The largest literacy study ever conducted in the UK and Ireland has shown that Scottish pupils no longer have the best level of reading comprehension among the home nations.
The What Kids Are Reading Report 2020, written by the University of Dundee’s Professor Keith Topping for reading practice and assessment provider Renaissance UK, showed that Scottish youngsters have slipped behind Northern Ireland and have come joint second in terms of level of reading comprehension, alongside England.
Despite this, Scottish pupils have climbed from bottom of the table on reading more difficult books to second place. In response to the research, Renaissance has called on teachers and librarians to ensure pupils are reading books of an appropriate level to challenge pupils and enable them to progress in their literacy skills.
The study analysed the reading habits of 46,239 Scottish pupils as well as a further 1.1 million young people across the UK and Ireland using Renaissance’s data. For the first time, it also features attitudinal data provided by the National Literacy Trust from their Annual Literacy Survey.
The study analysed the difficulty of the books children were reading and the level of pupils’ comprehension. The report found reading for pleasure is key to children’s literacy success. It also reveals the most popular books and authors among the UK and Ireland’s school children.
The in-depth report underlined the importance of reading for pleasure. Pupils’ favourite books were read with a better comprehension, often in spite of the text being of greater difficulty. In addition, less difficult texts which were not as popular, often had poorer comprehension by children.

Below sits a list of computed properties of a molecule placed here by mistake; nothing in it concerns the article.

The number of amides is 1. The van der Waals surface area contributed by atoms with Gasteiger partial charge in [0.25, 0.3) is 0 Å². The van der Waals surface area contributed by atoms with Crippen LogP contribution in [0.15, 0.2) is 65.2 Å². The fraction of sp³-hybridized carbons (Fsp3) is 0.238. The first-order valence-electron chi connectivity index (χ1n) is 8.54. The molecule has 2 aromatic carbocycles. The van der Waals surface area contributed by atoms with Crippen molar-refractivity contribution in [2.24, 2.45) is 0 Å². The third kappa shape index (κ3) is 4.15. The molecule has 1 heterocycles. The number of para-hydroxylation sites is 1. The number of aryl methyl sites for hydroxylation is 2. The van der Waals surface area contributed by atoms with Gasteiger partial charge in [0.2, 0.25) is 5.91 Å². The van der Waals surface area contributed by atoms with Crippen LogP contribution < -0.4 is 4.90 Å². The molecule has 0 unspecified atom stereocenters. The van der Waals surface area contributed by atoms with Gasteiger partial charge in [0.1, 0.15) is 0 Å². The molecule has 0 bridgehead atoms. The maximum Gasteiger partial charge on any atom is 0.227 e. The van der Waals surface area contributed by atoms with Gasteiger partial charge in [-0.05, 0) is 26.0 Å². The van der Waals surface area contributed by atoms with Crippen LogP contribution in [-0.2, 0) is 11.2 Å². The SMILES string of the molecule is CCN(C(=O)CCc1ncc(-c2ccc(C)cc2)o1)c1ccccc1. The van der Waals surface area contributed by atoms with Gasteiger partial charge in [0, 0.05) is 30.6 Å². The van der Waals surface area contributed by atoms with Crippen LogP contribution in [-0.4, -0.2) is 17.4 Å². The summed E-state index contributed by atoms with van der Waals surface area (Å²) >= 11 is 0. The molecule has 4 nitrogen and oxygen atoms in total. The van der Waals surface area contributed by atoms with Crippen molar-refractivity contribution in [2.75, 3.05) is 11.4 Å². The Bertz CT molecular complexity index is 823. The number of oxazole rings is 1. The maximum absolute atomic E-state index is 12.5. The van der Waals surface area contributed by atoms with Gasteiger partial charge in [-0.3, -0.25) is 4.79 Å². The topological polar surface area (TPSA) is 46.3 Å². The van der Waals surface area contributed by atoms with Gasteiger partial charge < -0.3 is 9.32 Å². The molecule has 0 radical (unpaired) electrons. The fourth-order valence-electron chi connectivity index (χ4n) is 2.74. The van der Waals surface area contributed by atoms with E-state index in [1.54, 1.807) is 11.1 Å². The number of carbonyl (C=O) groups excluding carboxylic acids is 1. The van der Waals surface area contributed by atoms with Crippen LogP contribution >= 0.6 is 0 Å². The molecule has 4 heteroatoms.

Pupils who read daily are nearly three times as likely to read above the expected level compared with their peers who don’t read as frequently. Conversely, those pupils are twice as likely to read below the average expected for their age compared with their peers who read daily.
Professor Topping said, “Reading for pleasure is a vital component to literacy success but it is also important to encourage pupils to read more often and to pick books of appropriate reading difficulty for their age.
“The great news is that pupils’ favourite books tend to be of appropriate reading difficulty. It is important that teachers and librarians instil a love of reading in schools by encouraging lively classroom discussions with children about their favourite authors and titles. They should also be on hand to advise on books with appropriate challenge bespoke to the child’s interests. Parents can also play a role by encouraging children to read at home on a daily basis.”
What Kids Are Reading 2020 summarises the efforts of 1,135,860 UK and Irish pupils who read 23,660,983 books in 5,339 schools.
Children in primary and secondary school were found to be reading slightly more than last year, with the average pupil reading 240,599 words, a 1% increase from the previous year. While there is little to separate boys and girls in terms of their reading attainment, boys tend to prefer non-fiction, especially in secondary schools. Non-fiction books were not read or understood by either gender as well as fiction.
The report recommends that teachers and librarians encourage peer discussion on favourite books, that a diversity of choice of books be on offer and that pupils be encouraged to read books of appropriate reading difficulty for their age and that pupils read daily.
Renaissance is the world’s largest online assessment provider and its software gives schools an accurate picture of each individual pupil’s ability, enabling teachers to tailor instruction and personalise practice to raise standards accordingly.
Renaissance Director of Professional Services James Bell said, “Literacy is key to a successful education and it is more important now than ever that our children are equipped with the reading skills they will need for educational attainment and for life.
“At Renaissance, we have long advocated the need for daily reading time to help foster a love of reading, which is greatly aided when children are reading books of appropriate difficulty. The inclusion of attitudinal data for the first time further highlights the benefits of reading for pleasure, which we should all encourage.”